Originally heard on: Smooth Ride (2017)
Featured musicians: David Benoit (piano/keyboard), Marc Antoine (classical guitar)
I cheered when David announced this song: “Yay!” It’s my favorite song on So Nice. David told me it’s based on a line in Ashley Bell by his friend Dean Koontz. I found it here:

“Of course I don’t teach anymore. Don’t have to. That’s my café-au-lait Bentley over there. But I always tell people,” said Mrs. Hoffline-Vorshack, “I was the first to recognize your talent.”

5. Freedom at Midnight (David Benoit)
Originally heard on: Freedom at Midnight (1987); “The Schroeder Variations” with “Moonlight Sonata” excerpt on Earthglow (2010)
Featured musicians: David Benoit (piano/keyboard), Marc Antoine (classical guitar)

6. Body Rhythm (Marion Meadows)
Originally heard on: Body Rhythm (1995)
Featured musician: Marion Meadows (soprano sax)
Marion began the song by playing through the audience.

7. Humanity (Marion Meadows)
Originally heard on: Soul Traveler (2015)
Featured musicians: Marion Meadows (soprano sax), Jay Rowe (keyboard solo), Dave Anderson (bass solo)

8. Montuno Bay (Marc Antoine)
Originally heard on: Guitar Destiny (2012)
Featured musicians: Marc Antoine (classical guitar), Jay Rowe (keyboard solo)

9. Every Step of the Way (David Benoit)
Originally heard on: Every Step of the Way (1988)
Featured musicians: David Benoit (piano/keyboard), Marc Antoine (classical guitar)

10. Linus and Lucy (David Benoit; Vince Guaraldi cover)
Originally heard on: This Side Up (1985), Happy Anniversary, Charlie Brown! (1989)/This is America, Charlie Brown episode 6: “The Great Inventors,” Here’s to You, Charlie Brown: 50 Great Years! (2000)
Featured musicians: David Benoit (piano)

11. Soul City (Marion Meadows)
Originally heard on: Soul City (2018)
Featured musicians: Marion Meadows (soprano sax), Elan Trotman (special guest) (tenor sax), Rohn Lawrence (guitar solo)

12 (Finale). Mas Que Nada (Marc Antoine; Jorge Ben Jor cover; Sergio Mendes & Brasil ’66 signature song)
Originally heard on: Cruisin’ (2001)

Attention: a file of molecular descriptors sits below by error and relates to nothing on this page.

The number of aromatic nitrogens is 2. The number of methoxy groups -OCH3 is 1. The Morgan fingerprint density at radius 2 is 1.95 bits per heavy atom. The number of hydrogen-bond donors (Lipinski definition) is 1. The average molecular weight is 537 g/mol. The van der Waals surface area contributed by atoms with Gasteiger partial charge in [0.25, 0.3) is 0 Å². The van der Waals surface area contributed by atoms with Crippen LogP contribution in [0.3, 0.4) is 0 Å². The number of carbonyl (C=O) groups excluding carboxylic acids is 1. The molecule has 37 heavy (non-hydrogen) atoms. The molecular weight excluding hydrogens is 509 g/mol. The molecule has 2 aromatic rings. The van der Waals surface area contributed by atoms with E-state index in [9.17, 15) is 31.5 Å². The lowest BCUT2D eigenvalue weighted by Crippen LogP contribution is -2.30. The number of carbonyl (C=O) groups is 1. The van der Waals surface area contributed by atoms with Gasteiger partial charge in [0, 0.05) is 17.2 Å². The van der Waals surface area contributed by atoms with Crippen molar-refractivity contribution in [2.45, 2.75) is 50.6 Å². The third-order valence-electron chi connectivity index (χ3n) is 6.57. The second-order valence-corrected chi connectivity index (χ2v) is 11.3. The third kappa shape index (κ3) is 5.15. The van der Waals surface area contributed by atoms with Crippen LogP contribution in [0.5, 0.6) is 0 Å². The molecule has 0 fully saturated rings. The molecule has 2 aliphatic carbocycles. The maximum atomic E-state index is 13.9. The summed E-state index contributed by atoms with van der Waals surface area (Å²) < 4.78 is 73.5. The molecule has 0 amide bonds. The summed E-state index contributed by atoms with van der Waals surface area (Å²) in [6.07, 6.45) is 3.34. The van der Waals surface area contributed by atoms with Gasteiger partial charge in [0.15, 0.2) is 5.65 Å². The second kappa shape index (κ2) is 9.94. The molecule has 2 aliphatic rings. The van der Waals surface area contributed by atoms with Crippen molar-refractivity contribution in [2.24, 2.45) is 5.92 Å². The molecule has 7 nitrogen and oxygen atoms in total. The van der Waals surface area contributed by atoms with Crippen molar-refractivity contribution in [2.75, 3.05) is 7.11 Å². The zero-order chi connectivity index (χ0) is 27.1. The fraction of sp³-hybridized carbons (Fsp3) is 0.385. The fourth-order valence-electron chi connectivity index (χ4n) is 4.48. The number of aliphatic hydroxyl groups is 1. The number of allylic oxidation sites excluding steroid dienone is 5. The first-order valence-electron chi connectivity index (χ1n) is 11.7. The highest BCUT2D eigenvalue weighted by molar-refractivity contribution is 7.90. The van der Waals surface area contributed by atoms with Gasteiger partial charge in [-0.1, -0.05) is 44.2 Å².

Featured musicians: Everyone but Dave Anderson; Roberto Vally (bass)
With the piano in the way, I didn’t realize Roberto was on bass, so I didn’t take any pictures. Instead, I’ll refer you to his website. I met him in the hotel lobby the following morning.

13 (Encore). Watermelon Man (David Benoit; Herbie Hancock cover)
Originally heard on: Right Here, Right Now (2003)
Featured musicians: Everyone but Marc Antoine, Danny Pickering (flugelhorn)

Jay didn’t play on David Benoit’s songs. Rohn didn’t play on “Latin Quarter,” “Caminando,” “A Cafe Au Lait Bentley,” “Montuno Bay,” or “Every Step of the Way.”

We’ve reached the part where I show groups of pictures by artist. We start with Marc Antoine:

David Benoit on piano:

…and keyboard:

To start “Body Rhythm,” Marion Meadows played through the audience:

Special guest Elan Trotman:

Jay Rowe:

Dave Anderson:

Trever Somerville:

Steve Scales:

Rohn Lawrence:

Now for shots with more than person, starting with Jay and Marc:

David and Marc:

Elan and Marion:

“Linus and Lucy”:

The finale: “Mas Que Nada”:

The encore: “Watermelon Man”:

Danny Pickering made a cameo on flugelhorn:

The end:

I wasn’t expecting an encore, but I love David’s take on “Watermelon Man,” so I was happy to hear it.

At the meet and greet in the lobby, I met and posed with Marc Antoine:

Elan Trotman and David Benoit:

…and Jay Rowe and Marion Meadows:

Kelly dropped me off at the hotel and she went to the after party. In all the years I’ve gone to SJFS, I’ve never been to an after party. I don’t like to be up too late, anyway. I usually go to sleep around 10:00 or 11:00.

Click here to read how the rest of my weekend went.

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9 Albums from 2000 August 28, 2017

Posted by Mike C. in Jazz, Music.
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In this episode of Mike Chimeri’s Music Collection, I go through nine albums from the turn of the millennium.

Links from the video description: